The indictment in this case alleged that Stegman "was the owner/operator of Midwest Medical Aesthetics Center, Inc. (MMACI), located in Leawood, Kansas." Dist. Ct. Docket No. 1 at 1. The indictment proceeded to refer repeatedly to MMACI. A superseding indictment was returned in January 2015 that included the same references to MMACI.

         During opening statements at trial, defense counsel mentioned that the entity at issue was "more properly called Midwest Medical Aesthetics Center, P.A. for professional association." Aplt. App., Vol. VIII at 2251. Subsequently, "in the course of cross examining more than several [government] witnesses, " defense counsel raised the issue "again as to the proper name [of the entity] and, beyond that even, the existence of the entity Midwest Medical Aesthetics Center, Inc." Id. The government objected, and the district court heard arguments and invited briefing on the issue. The government, as part of its briefing on the issue, moved to amend the superseding indictment to read "Midwest Medical Aesthetics Center and not Midwest Medical Aesthetics Center, Inc." Aplt. App., Vol. II at 444.

         On the sixth day of trial[2], the district court granted the government's motion to amend and ordered that the superseding indictment refer to Stegman's business as "Midwest Medical Aesthetics Center." Id., Vol. VIII at 2258-59. In doing so, the district court concluded that Stegman was "fully on notice of which entity [wa]s at issue" in the indictment. Id. at 2254. The district court explained:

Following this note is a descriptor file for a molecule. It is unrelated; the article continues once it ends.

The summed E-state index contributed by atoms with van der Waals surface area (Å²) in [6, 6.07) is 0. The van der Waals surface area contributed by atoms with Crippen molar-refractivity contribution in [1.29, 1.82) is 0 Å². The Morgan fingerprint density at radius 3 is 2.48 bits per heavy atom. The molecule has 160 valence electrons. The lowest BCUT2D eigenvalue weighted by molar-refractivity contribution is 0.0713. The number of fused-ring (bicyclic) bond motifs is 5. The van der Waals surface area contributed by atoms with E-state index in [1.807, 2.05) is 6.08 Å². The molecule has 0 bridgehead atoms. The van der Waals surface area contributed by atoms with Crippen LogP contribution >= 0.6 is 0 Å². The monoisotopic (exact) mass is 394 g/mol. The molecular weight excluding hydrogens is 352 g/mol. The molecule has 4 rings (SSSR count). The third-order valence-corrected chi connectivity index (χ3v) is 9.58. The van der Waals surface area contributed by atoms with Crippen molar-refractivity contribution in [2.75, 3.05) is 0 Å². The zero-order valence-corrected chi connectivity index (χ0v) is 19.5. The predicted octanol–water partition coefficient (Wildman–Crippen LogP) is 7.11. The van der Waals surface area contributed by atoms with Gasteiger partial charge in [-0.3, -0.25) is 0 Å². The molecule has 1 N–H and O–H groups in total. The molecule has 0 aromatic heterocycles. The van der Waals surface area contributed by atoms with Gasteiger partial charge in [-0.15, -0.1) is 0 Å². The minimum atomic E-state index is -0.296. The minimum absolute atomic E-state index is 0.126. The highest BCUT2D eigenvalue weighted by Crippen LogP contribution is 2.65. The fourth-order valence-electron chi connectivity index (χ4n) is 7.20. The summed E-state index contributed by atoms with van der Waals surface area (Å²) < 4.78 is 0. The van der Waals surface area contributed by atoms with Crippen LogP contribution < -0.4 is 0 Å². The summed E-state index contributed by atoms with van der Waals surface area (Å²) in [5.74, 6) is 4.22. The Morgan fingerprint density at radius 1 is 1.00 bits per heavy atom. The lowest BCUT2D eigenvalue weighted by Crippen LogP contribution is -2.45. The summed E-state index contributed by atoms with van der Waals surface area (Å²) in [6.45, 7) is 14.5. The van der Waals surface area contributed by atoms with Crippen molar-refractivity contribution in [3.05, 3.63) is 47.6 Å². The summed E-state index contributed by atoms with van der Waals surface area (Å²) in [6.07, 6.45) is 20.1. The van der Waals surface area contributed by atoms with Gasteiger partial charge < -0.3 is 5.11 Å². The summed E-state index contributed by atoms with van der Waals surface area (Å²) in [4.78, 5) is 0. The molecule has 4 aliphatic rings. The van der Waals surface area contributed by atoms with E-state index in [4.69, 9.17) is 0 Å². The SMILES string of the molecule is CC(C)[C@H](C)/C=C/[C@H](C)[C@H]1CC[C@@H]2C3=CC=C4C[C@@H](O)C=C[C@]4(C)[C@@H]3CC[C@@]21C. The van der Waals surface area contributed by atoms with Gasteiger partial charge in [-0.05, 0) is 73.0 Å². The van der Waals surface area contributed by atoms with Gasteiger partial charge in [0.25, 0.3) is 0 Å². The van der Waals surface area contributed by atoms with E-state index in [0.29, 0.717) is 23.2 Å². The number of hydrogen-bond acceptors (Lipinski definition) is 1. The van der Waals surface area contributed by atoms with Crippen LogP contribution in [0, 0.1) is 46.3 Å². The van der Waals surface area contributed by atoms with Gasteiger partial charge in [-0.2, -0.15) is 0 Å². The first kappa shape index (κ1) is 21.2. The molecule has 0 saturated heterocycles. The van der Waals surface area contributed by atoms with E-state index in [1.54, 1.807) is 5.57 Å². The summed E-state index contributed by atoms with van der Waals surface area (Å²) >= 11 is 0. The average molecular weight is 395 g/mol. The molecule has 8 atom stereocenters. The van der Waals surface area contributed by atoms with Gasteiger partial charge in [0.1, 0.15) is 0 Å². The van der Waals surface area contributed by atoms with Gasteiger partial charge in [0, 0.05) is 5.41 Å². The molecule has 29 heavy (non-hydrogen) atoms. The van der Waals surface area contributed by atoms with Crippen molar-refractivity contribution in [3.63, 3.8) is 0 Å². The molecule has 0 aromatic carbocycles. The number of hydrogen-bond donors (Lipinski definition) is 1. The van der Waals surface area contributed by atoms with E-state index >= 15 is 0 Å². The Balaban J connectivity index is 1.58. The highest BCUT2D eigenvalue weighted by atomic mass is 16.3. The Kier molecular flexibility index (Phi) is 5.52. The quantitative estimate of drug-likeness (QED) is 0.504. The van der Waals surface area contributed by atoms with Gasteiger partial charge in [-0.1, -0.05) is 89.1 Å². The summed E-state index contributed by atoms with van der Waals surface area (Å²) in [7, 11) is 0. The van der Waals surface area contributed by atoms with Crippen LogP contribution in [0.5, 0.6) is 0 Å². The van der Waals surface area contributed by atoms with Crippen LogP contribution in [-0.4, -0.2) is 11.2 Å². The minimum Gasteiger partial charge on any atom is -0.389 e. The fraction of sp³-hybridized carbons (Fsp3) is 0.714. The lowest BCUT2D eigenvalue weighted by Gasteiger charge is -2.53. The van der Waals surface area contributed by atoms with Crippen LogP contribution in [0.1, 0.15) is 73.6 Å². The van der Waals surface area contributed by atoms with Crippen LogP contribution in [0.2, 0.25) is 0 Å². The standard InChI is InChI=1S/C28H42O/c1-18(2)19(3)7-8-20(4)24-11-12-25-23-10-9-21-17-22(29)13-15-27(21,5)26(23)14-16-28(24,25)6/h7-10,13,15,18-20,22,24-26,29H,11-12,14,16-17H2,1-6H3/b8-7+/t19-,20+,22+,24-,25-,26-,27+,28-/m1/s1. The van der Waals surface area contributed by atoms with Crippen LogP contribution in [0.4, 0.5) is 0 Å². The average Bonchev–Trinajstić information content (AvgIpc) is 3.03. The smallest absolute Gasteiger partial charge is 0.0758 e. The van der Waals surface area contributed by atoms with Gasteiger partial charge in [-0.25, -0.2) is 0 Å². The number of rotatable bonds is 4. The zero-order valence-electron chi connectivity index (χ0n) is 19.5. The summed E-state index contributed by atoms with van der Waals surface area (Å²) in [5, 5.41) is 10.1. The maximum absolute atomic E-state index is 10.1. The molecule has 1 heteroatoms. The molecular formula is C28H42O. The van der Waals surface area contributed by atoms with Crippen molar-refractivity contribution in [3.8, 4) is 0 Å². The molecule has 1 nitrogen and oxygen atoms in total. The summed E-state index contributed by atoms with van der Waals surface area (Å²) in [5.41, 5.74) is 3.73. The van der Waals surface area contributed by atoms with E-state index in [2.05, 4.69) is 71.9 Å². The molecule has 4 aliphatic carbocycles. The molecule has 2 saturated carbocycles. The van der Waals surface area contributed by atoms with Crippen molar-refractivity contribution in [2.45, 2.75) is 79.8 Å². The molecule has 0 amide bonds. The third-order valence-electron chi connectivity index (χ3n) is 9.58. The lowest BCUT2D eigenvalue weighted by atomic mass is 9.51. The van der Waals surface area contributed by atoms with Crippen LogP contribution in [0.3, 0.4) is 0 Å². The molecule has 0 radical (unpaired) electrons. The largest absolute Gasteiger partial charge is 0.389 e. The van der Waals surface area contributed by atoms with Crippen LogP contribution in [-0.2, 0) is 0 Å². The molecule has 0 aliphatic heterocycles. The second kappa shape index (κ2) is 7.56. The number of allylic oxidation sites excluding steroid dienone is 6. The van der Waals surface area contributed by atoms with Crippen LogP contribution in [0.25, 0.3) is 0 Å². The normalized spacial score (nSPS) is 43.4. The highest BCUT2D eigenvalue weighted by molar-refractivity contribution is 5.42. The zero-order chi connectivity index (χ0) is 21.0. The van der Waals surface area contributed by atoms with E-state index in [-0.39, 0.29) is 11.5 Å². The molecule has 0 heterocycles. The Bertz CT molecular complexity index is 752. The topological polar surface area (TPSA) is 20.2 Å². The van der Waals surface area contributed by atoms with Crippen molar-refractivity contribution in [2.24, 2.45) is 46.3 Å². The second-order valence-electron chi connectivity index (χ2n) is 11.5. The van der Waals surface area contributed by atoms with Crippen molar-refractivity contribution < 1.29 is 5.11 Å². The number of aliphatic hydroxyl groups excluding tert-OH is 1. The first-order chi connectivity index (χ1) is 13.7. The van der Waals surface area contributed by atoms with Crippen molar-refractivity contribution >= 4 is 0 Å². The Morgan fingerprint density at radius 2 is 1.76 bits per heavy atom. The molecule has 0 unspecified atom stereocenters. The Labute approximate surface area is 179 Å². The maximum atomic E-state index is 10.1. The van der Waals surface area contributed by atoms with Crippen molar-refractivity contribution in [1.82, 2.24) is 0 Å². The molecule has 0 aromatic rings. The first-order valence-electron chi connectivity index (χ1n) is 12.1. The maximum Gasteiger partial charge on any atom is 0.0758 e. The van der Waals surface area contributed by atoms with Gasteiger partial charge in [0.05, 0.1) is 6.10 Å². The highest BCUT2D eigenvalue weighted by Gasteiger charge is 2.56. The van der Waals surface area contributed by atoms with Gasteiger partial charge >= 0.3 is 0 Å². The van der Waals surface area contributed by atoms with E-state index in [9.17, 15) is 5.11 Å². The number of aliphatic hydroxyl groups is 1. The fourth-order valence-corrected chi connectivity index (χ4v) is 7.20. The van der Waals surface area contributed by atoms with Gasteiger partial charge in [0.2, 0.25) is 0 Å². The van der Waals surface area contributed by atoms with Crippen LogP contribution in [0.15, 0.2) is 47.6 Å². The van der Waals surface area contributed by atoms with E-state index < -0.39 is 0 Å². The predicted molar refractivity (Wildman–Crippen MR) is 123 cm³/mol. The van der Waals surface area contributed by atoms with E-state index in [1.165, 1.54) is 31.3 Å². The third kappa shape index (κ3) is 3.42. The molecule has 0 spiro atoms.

This isn't a situation where there actually is a Midwest Medical Aesthetics Center, Inc., that filed a different set of tax forms. This isn't a situation where there could potentially be a jeopardy, double jeopardy problem because there's an entity that filed tax returns under this name, but the government has charged an entity under another name. All were on notice that it was Midwest Medical Aesthetics Center that was the subject of Counts 2, 3, and 4.
And therefore, I find that it is a minor change and a variance. It doesn't prejudice the defendants. The defendants were on notice. And that in all respects, this is a variance that can be amended, as the government moves to amend, by going forward with the name being Midwest Medical Aesthetics Center. That matches the name on the tax returns. It matches the name on most of the business records that I've seen thus far. * * *
A variance, as opposed to an amendment, occurs when the evidence at trial proves facts other than those alleged in the indictment, but the charging terms and elements stated in the indictment remain unaltered. And that is the case here.
This is the type of variance that does not affect the substantial rights of the defendants in this case because the variance does not prevent the defendants from presenting their defense properly, it does not unfairly surprise them, or surprise them at all. It does not expose them to double jeopardy.